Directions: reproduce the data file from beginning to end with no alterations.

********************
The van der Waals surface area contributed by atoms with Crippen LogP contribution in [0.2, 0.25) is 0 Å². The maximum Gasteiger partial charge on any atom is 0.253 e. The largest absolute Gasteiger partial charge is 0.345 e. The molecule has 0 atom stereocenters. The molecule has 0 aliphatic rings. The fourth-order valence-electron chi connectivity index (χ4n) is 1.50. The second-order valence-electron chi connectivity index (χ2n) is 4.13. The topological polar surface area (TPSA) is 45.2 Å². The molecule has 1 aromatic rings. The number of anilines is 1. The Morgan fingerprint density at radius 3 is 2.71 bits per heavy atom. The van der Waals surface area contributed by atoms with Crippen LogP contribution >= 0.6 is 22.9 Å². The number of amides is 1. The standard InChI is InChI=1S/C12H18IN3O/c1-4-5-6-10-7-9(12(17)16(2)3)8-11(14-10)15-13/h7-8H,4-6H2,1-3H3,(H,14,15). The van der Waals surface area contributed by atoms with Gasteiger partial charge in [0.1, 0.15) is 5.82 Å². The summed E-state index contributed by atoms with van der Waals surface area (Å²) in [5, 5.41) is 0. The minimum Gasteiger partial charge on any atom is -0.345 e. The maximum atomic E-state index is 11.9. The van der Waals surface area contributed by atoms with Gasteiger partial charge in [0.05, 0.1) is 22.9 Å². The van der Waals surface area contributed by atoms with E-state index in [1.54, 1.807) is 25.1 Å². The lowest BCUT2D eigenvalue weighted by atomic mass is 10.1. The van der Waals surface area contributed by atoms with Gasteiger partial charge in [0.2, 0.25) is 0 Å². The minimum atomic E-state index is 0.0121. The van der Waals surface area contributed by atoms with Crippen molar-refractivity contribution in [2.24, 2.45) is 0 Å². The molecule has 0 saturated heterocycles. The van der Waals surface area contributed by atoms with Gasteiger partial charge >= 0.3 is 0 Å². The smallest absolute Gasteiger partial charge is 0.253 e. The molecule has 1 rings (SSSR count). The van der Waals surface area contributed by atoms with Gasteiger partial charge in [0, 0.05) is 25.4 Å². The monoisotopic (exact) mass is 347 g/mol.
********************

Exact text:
The van der Waals surface area contributed by atoms with Crippen LogP contribution in [0.2, 0.25) is 0 Å². The maximum Gasteiger partial charge on any atom is 0.253 e. The largest absolute Gasteiger partial charge is 0.345 e. The molecule has 0 atom stereocenters. The molecule has 0 aliphatic rings. The fourth-order valence-electron chi connectivity index (χ4n) is 1.50. The second-order valence-electron chi connectivity index (χ2n) is 4.13. The topological polar surface area (TPSA) is 45.2 Å². The molecule has 1 aromatic rings. The number of anilines is 1. The Morgan fingerprint density at radius 3 is 2.71 bits per heavy atom. The van der Waals surface area contributed by atoms with Crippen LogP contribution >= 0.6 is 22.9 Å². The number of amides is 1. The standard InChI is InChI=1S/C12H18IN3O/c1-4-5-6-10-7-9(12(17)16(2)3)8-11(14-10)15-13/h7-8H,4-6H2,1-3H3,(H,14,15). The van der Waals surface area contributed by atoms with Gasteiger partial charge in [0.1, 0.15) is 5.82 Å². The summed E-state index contributed by atoms with van der Waals surface area (Å²) in [5, 5.41) is 0. The minimum Gasteiger partial charge on any atom is -0.345 e. The maximum atomic E-state index is 11.9. The van der Waals surface area contributed by atoms with Gasteiger partial charge in [0.05, 0.1) is 22.9 Å². The van der Waals surface area contributed by atoms with E-state index in [1.54, 1.807) is 25.1 Å². The lowest BCUT2D eigenvalue weighted by atomic mass is 10.1. The van der Waals surface area contributed by atoms with Gasteiger partial charge in [0.2, 0.25) is 0 Å². The minimum atomic E-state index is 0.0121. The van der Waals surface area contributed by atoms with Crippen molar-refractivity contribution in [2.24, 2.45) is 0 Å². The molecule has 0 saturated heterocycles. The van der Waals surface area contributed by atoms with Gasteiger partial charge >= 0.3 is 0 Å². The smallest absolute Gasteiger partial charge is 0.253 e. The molecule has 1 rings (SSSR count). The van der Waals surface area contributed by atoms with Gasteiger partial charge in [0, 0.05) is 25.4 Å². The monoisotopic (exact) mass is 347 g/mol.